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9 Popes have come from Venice, and some were record-breakers


Jim Forest CC

Camille Dalmas - published on 04/25/24

This Sunday, Pope Francis will visit Venice, a city that has given nine popes to the Church in its history. From Gregory XII to John Paul I, we take a look back at these "Venetian pontiffs."

A pope who resigned

The first pope to hail from Venice was Gregory XII (1406-1415), born Angelo Correr. He was elected in the midst of the Western Schism, while antipope Benedict XIII reigned in Avignon (France).

The son of Venetian aristocrats, Correr was elected pope in 1406, but was deposed by the council in Pisa in 1409, which brought together cardinals who, to end the schism, decided to elect two new antipopes: first Alexander V, and then his successor, John XXIII.

Weakened, Gregory XII finally decided to resign at the Council of Constance in 1415, bringing the Western schism to an end. He became a simple bishop once again in Frascati, and was the last pope to renounce before Benedict XVI in 2013. His successor Martin V was elected only after his death in 1417.

A pope who tried to reconcile with the Orthodox

Venetian popes were distinguished by their nepotism. The first obvious example is Gabriele Condulmer, nephew of Gregory XII, who created him cardinal at just 25. After serving his uncle and then his successor Martin V, he was elected as Eugene IV (1431-1447).

The court of Pope Eugene IV

Shortly after his election, he had to flee Rome disguised as a monk after alienating the local aristocracy. He ruled outside the Eternal City for 10 years in a pontificate marked by the Council of Basel, which opened in 1431. During this Council, the participants attempted to reconcile with the Orthodox, before designating an antipope, Felix V. The Council then moved to Ferrara, then Florence, where it led to the reconciliation of Catholics and Orthodox. But the decision was never actually accepted by the latter. 

A pope by nepotism times two

Nephew of Eugene IV, Pietro Barbo began his career as a merchant before joining the clergy when his uncle was elected pope. The latter appointed him bishop, then abbot of Monte Cassino, and finally created him cardinal in 1440 at the age of 33. After Pius II’s death in 1464, Pietro Barbo was elected pope and took the name Paul II (1464-1471). He is said to have considered taking the name Formosa II.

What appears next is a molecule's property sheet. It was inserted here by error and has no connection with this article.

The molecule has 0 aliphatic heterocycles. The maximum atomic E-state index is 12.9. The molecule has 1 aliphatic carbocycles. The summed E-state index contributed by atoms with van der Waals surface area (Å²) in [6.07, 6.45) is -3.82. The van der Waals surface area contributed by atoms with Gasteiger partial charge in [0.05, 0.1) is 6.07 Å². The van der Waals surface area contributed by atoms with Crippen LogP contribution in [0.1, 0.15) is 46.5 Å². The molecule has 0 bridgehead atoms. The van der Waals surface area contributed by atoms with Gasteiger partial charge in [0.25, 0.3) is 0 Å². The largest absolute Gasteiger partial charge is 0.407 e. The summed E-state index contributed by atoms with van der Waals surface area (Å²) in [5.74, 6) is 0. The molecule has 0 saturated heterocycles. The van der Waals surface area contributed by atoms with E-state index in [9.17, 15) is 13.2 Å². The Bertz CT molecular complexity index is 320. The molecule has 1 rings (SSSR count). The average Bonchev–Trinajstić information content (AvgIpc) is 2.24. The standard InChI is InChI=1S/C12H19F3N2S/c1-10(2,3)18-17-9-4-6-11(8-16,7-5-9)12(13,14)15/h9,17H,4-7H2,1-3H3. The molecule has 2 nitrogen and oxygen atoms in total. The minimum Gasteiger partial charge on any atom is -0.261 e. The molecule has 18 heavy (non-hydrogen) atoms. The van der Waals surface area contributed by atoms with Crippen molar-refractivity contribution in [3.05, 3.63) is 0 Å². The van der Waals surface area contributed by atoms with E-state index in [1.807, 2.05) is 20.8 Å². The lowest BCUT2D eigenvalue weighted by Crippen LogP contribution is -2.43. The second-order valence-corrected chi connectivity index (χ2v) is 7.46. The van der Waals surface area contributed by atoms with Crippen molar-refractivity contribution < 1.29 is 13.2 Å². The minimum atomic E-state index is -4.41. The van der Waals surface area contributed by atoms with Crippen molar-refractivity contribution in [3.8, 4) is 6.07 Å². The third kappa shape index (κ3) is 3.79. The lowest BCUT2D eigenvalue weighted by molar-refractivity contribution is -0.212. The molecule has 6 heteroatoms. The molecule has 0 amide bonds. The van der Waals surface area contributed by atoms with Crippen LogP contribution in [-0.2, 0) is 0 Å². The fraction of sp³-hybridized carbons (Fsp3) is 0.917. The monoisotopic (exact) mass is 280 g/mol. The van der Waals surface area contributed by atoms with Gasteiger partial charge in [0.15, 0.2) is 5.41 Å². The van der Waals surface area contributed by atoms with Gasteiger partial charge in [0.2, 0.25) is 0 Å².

His reign was marked by an absolutist vision of papal power. He persecuted the humanists and spent lavishly on the splendor of his court, building the Palazzo San Marco in Rome, now called Palazzo Venezia. In 1475, he was the first to declare a Jubilee every 25 years. He is said to have died of indigestion from eating melons.

The second oldest man elected pope

More than two centuries later, Pietro Vito Ottoboni, son of one of the leaders of the Venetian Republic, was a brilliant canonist in the Roman Rota. He was created cardinal by Innocent X at the request of the Serenissima in 1652, then elected pope in October 1689 at the age of 79 years and two months, under the name of Alexander VIII (1689-1691). He almost holds the record for being the oldest at the time of election, beaten only by Celestine V at 85. His pontificate lasted just 15 months: He created the dioceses of Peking and Nanjing, and was the last pontiff to practice nepotism.

A defender of the Jesuits

Less than a century later, it was the turn of Carlo Castelbarco Pindemonte della Torre di Rezzonico, a wealthy Venetian elected as Clement XIII (1758-1769). During his pontificate of just over 10 years, he had to deal with the successive expulsions of Jesuits from Portugal, France, Spain, and the Two Sicilies.

He stood firm against the monarchs of these countries, refusing to abolish or reform the Society of Jesus as they demanded. He was the pope who put Diderot and d’Alembert’s Encyclopédie on the Index. 

The last pope born in the Venetian Republic

After this, there have been no more popes from Venice strictly speaking. Gregory XVI (1831-1846) was born in the Republic of Venice, but in Belluno in the Venetian Alps. When he acceded to the throne of Peter, the Republic of Venice no longer existed. After him, in the 20th century, three patriarchs of the Serenissima, although not Venetians by origin, were elected popes. 

The first canonized pope from Venice

The first of these popes not born in Venice was Giuseppe Sarto — Pius X (1903-1914) — who came from a modest family in the Veneto province of Treviso. He became patriarch of Venice in 1893 and was elected pope at the 1903 conclave. 

The pope who called for the Second Vatican Council


The second was the pontiff who opened the Second Vatican Council, John XXIII (1958-1963). A native of Lombardy, Angelo Roncalli worked in papal diplomacy before being appointed Patriarch of Venice in 1953 by Pius XII. 

The “smiling pope”


The last Venetian pope was John Paul I (1978), born Albino Luciani. A native of Belluno like Gregory XVI, Luciani took part in the Second Vatican Council, and was then chosen, to everyone’s surprise, as Patriarch of Venice by Paul VI in 1969. He was elected on the latter’s death. However, the pontificate of this “smiling pope” lasted just 33 days.

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